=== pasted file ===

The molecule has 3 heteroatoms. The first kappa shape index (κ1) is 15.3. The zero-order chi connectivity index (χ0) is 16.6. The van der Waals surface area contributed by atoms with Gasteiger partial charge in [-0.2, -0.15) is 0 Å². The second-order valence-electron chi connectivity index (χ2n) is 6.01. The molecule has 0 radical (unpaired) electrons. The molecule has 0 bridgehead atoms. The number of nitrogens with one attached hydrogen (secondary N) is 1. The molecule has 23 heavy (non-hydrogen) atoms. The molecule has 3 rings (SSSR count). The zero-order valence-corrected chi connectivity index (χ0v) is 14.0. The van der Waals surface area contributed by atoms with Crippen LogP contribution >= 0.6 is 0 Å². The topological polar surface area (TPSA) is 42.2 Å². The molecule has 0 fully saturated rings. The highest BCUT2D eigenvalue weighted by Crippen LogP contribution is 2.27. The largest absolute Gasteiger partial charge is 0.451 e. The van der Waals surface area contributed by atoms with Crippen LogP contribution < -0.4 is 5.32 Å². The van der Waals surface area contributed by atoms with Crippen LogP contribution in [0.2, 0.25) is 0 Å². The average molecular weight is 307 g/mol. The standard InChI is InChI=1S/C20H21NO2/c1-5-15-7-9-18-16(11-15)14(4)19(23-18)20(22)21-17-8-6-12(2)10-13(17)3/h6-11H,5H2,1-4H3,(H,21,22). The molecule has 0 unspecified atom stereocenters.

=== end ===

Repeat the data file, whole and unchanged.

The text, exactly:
The molecule has 3 heteroatoms. The first kappa shape index (κ1) is 15.3. The zero-order chi connectivity index (χ0) is 16.6. The van der Waals surface area contributed by atoms with Gasteiger partial charge in [-0.2, -0.15) is 0 Å². The second-order valence-electron chi connectivity index (χ2n) is 6.01. The molecule has 0 radical (unpaired) electrons. The molecule has 0 bridgehead atoms. The number of nitrogens with one attached hydrogen (secondary N) is 1. The molecule has 23 heavy (non-hydrogen) atoms. The molecule has 3 rings (SSSR count). The zero-order valence-corrected chi connectivity index (χ0v) is 14.0. The van der Waals surface area contributed by atoms with Crippen LogP contribution >= 0.6 is 0 Å². The topological polar surface area (TPSA) is 42.2 Å². The molecule has 0 fully saturated rings. The highest BCUT2D eigenvalue weighted by Crippen LogP contribution is 2.27. The largest absolute Gasteiger partial charge is 0.451 e. The van der Waals surface area contributed by atoms with Crippen LogP contribution < -0.4 is 5.32 Å². The van der Waals surface area contributed by atoms with Crippen LogP contribution in [0.2, 0.25) is 0 Å². The average molecular weight is 307 g/mol. The standard InChI is InChI=1S/C20H21NO2/c1-5-15-7-9-18-16(11-15)14(4)19(23-18)20(22)21-17-8-6-12(2)10-13(17)3/h6-11H,5H2,1-4H3,(H,21,22). The molecule has 0 unspecified atom stereocenters.